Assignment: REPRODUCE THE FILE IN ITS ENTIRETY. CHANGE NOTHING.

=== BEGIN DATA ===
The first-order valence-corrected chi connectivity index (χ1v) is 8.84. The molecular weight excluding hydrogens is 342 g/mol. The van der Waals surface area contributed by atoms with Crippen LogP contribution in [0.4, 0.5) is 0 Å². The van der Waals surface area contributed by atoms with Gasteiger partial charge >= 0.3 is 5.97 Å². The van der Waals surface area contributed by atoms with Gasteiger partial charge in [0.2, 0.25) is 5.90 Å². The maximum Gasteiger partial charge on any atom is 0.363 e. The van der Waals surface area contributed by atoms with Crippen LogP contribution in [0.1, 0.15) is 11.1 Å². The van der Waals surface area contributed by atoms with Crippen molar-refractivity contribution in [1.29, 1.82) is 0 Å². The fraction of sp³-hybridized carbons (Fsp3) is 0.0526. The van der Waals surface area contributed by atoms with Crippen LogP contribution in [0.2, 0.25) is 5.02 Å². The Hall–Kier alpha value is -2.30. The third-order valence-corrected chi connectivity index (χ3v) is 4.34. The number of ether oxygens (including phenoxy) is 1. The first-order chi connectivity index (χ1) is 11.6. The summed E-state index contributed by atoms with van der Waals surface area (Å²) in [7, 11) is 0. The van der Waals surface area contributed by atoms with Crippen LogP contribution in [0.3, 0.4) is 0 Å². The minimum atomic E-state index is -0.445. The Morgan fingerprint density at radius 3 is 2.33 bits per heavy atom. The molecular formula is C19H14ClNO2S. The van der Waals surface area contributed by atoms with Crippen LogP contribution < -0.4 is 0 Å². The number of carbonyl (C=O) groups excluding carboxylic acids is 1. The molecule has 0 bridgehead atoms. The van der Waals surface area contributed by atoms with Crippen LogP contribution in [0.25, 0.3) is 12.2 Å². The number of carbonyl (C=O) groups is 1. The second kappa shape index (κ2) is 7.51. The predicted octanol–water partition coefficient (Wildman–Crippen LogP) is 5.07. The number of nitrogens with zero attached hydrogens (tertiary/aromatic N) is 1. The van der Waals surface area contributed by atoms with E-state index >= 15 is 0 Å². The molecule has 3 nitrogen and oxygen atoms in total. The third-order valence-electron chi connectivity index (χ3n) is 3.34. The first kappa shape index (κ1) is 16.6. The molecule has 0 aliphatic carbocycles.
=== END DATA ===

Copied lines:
The first-order valence-corrected chi connectivity index (χ1v) is 8.84. The molecular weight excluding hydrogens is 342 g/mol. The van der Waals surface area contributed by atoms with Crippen LogP contribution in [0.4, 0.5) is 0 Å². The van der Waals surface area contributed by atoms with Gasteiger partial charge >= 0.3 is 5.97 Å². The van der Waals surface area contributed by atoms with Gasteiger partial charge in [0.2, 0.25) is 5.90 Å². The maximum Gasteiger partial charge on any atom is 0.363 e. The van der Waals surface area contributed by atoms with Crippen LogP contribution in [0.1, 0.15) is 11.1 Å². The van der Waals surface area contributed by atoms with Crippen molar-refractivity contribution in [1.29, 1.82) is 0 Å². The fraction of sp³-hybridized carbons (Fsp3) is 0.0526. The van der Waals surface area contributed by atoms with Crippen LogP contribution in [0.2, 0.25) is 5.02 Å². The Hall–Kier alpha value is -2.30. The third-order valence-corrected chi connectivity index (χ3v) is 4.34. The number of ether oxygens (including phenoxy) is 1. The first-order chi connectivity index (χ1) is 11.6. The summed E-state index contributed by atoms with van der Waals surface area (Å²) in [7, 11) is 0. The van der Waals surface area contributed by atoms with Crippen LogP contribution in [0.3, 0.4) is 0 Å². The minimum atomic E-state index is -0.445. The Morgan fingerprint density at radius 3 is 2.33 bits per heavy atom. The molecular formula is C19H14ClNO2S. The van der Waals surface area contributed by atoms with Crippen LogP contribution < -0.4 is 0 Å². The number of carbonyl (C=O) groups excluding carboxylic acids is 1. The molecule has 0 bridgehead atoms. The van der Waals surface area contributed by atoms with Crippen LogP contribution in [0.25, 0.3) is 12.2 Å². The number of carbonyl (C=O) groups is 1. The second kappa shape index (κ2) is 7.51. The predicted octanol–water partition coefficient (Wildman–Crippen LogP) is 5.07. The number of nitrogens with zero attached hydrogens (tertiary/aromatic N) is 1. The van der Waals surface area contributed by atoms with E-state index >= 15 is 0 Å². The molecule has 3 nitrogen and oxygen atoms in total. The third-order valence-electron chi connectivity index (χ3n) is 3.34. The first kappa shape index (κ1) is 16.6. The molecule has 0 aliphatic carbocycles.